Does Poor Health Increase the Likelihood of Flexible Employment?

    Research output: Other contribution

    Abstract

    This paper examines the effect of health and health shocks on form of employment for the Australian working age population using fourteen waves of the Household, Income and Labour Dynamics in Australia Survey (2001-2014). Dynamic multilevel multinomial modelling methods are used to account for initial condition, state dependence and unobserved heterogeneity. The results show that poor health, measured by a constructed health index, significantly increases the likelihood of part time and casual employment, with the effect being larger for men and for part time employment. The greater effect of health and health shocks is on reducing the likelihood of employment.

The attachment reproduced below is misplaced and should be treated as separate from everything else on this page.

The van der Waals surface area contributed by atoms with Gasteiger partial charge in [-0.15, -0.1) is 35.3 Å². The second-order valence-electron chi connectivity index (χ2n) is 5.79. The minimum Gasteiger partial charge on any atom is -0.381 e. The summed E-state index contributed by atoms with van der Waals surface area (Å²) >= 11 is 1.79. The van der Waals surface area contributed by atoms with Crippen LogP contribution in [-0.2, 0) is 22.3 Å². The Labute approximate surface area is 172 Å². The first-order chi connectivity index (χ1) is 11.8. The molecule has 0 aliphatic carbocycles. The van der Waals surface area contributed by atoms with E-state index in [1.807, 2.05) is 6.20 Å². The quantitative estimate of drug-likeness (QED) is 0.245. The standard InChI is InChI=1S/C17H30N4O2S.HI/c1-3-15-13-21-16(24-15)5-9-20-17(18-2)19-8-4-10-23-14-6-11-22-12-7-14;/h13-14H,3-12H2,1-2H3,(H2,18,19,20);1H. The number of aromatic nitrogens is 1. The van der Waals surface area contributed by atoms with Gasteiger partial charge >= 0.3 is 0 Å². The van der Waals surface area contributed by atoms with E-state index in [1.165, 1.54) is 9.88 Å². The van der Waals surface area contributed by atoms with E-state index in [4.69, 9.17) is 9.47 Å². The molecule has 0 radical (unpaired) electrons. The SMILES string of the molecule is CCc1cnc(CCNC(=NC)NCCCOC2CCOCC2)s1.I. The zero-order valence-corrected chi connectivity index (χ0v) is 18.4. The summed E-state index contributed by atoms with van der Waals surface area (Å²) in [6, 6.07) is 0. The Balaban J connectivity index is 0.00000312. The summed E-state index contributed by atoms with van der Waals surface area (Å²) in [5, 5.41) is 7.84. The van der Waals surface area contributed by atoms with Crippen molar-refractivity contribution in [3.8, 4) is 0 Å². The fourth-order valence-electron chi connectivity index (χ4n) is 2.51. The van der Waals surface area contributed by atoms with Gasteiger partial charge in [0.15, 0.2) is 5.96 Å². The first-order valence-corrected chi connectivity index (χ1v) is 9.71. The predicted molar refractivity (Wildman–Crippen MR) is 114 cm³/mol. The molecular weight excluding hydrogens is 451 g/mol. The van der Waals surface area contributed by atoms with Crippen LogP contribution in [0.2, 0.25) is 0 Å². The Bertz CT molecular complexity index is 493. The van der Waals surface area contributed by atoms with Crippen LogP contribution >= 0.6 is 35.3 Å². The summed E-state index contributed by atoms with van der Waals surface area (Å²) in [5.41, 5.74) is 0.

Original languageEnglish
    PublisherNational Institute of Labour Studies
    Number of pages30
    DOIs
    Publication statusPublished - Mar 2016

    Publication series

    NameNILS Working Paper Series
    No.224/2016

    Keywords

    • Health
    • Flexible employment
    • Dynamic multinomial models
    • HILDA survey

    Fingerprint Dive into the research topics of 'Does Poor Health Increase the Likelihood of Flexible Employment?'. Together they form a unique fingerprint.

    Cite this